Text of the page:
Google drops a zero-day on Windows, as patch Tuesday rolls around

Genesis Business Systems Blog

Google Project Zero have released details of a proof-of-concept security certificate that, when processed by Windows, causes the code to go into a continuous loop. This loop will often require a reboot.

The vulnerability had previously been reported to Microsoft, who were given a 90-day deadline in which to fix it. Unfortunately, Microsoft, although originally planning to roll a fix this month, postponed the fix until July. Therefore, Google went public.

If you haven’t checked the latest updates, featured in the Patch Tuesday roll-out on 11/6/19, then you might want to have a look. Microsoft, Adobe, Intel and SAP have all emitted security fixes.

There have been 88 CVE-listed flaws addressed by Microsoft, 4 of which fix elevation-of-privileges vulnerabilities found in Windows Shell, Task Scheduler, Windows Installer and AppX Deployment service.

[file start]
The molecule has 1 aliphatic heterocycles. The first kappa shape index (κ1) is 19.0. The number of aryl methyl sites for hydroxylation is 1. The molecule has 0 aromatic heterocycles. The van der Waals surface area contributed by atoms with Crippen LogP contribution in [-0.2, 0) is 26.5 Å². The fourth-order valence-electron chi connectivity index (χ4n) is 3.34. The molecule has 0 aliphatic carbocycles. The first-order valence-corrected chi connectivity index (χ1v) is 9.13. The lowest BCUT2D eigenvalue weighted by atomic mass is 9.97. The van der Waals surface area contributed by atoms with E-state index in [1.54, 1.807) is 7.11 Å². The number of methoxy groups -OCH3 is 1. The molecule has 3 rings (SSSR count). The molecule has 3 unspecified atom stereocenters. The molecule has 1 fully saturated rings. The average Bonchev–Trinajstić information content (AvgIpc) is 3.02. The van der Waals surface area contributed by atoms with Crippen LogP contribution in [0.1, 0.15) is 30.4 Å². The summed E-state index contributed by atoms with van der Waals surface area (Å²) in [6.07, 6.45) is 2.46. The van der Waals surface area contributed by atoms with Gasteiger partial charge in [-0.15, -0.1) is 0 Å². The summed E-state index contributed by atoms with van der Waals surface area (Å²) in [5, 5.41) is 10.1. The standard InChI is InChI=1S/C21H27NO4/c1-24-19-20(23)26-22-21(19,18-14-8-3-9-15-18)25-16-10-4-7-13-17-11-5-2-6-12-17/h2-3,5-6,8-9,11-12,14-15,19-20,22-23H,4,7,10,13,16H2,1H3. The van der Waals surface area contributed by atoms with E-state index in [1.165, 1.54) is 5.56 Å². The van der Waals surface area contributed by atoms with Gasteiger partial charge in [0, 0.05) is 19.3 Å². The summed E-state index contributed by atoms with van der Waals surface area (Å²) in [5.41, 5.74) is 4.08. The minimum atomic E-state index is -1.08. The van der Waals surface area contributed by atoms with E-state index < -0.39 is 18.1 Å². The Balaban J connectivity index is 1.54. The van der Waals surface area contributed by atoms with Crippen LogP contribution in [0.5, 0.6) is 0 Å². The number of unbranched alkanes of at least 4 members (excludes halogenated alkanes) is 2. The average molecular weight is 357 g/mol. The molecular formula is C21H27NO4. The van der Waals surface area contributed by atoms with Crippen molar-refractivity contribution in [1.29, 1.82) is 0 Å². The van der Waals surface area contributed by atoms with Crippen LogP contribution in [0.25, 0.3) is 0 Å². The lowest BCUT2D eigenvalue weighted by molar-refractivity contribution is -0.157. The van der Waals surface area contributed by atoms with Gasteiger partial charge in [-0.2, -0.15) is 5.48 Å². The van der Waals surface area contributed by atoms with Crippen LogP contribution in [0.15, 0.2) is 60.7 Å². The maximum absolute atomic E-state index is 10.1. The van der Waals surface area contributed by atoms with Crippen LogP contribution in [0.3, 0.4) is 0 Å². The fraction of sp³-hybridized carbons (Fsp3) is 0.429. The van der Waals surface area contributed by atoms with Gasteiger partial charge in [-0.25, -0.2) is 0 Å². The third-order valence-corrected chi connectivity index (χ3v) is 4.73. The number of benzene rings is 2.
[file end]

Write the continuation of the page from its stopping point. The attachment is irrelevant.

There are also patches for critical remote code in Edge and IE, along with other fixes to scripting engines which allow the execution of malicious code. There is also a fix for a DoS bug, which whilst not normally severe, it can affect IIS servers which face the public internet.

Holes have been patched in Hyper-V, which if exploited allows the attacker to escape the virtual machine and thus run malicious code on the host.

Adobe have fixed vulnerabilities to stop the exploitation of malicious code in Flash Player, Campaign Classic and Cold Fusion.

SAP have released 11 patches to address issues in HANA Solutions manager, including information disclosure bugs that allow the creation of new privileged accounts, and a cross scripting flaw in Business Objects.